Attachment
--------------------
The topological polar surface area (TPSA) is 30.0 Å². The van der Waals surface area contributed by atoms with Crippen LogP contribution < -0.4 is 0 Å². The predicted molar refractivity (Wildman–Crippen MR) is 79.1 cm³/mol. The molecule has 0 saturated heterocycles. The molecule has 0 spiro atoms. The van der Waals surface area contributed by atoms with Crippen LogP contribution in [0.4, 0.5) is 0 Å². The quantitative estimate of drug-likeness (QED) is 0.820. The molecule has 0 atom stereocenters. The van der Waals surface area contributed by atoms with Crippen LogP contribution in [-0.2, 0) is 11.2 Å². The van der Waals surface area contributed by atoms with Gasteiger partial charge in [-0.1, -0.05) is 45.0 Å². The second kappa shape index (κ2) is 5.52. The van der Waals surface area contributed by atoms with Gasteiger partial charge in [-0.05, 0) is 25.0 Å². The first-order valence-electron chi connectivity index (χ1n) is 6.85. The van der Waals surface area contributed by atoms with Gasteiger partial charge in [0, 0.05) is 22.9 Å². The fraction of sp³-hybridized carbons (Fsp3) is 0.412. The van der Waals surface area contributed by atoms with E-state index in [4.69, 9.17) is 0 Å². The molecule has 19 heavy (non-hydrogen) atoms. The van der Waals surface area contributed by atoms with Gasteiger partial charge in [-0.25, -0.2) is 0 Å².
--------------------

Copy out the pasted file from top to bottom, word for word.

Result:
The topological polar surface area (TPSA) is 30.0 Å². The van der Waals surface area contributed by atoms with Crippen LogP contribution < -0.4 is 0 Å². The predicted molar refractivity (Wildman–Crippen MR) is 79.1 cm³/mol. The molecule has 0 saturated heterocycles. The molecule has 0 spiro atoms. The van der Waals surface area contributed by atoms with Crippen LogP contribution in [0.4, 0.5) is 0 Å². The quantitative estimate of drug-likeness (QED) is 0.820. The molecule has 0 atom stereocenters. The van der Waals surface area contributed by atoms with Crippen LogP contribution in [-0.2, 0) is 11.2 Å². The van der Waals surface area contributed by atoms with Gasteiger partial charge in [-0.1, -0.05) is 45.0 Å². The second kappa shape index (κ2) is 5.52. The van der Waals surface area contributed by atoms with Gasteiger partial charge in [-0.05, 0) is 25.0 Å². The first-order valence-electron chi connectivity index (χ1n) is 6.85. The van der Waals surface area contributed by atoms with Gasteiger partial charge in [0, 0.05) is 22.9 Å². The fraction of sp³-hybridized carbons (Fsp3) is 0.412. The van der Waals surface area contributed by atoms with E-state index in [4.69, 9.17) is 0 Å². The molecule has 19 heavy (non-hydrogen) atoms. The van der Waals surface area contributed by atoms with Gasteiger partial charge in [-0.25, -0.2) is 0 Å².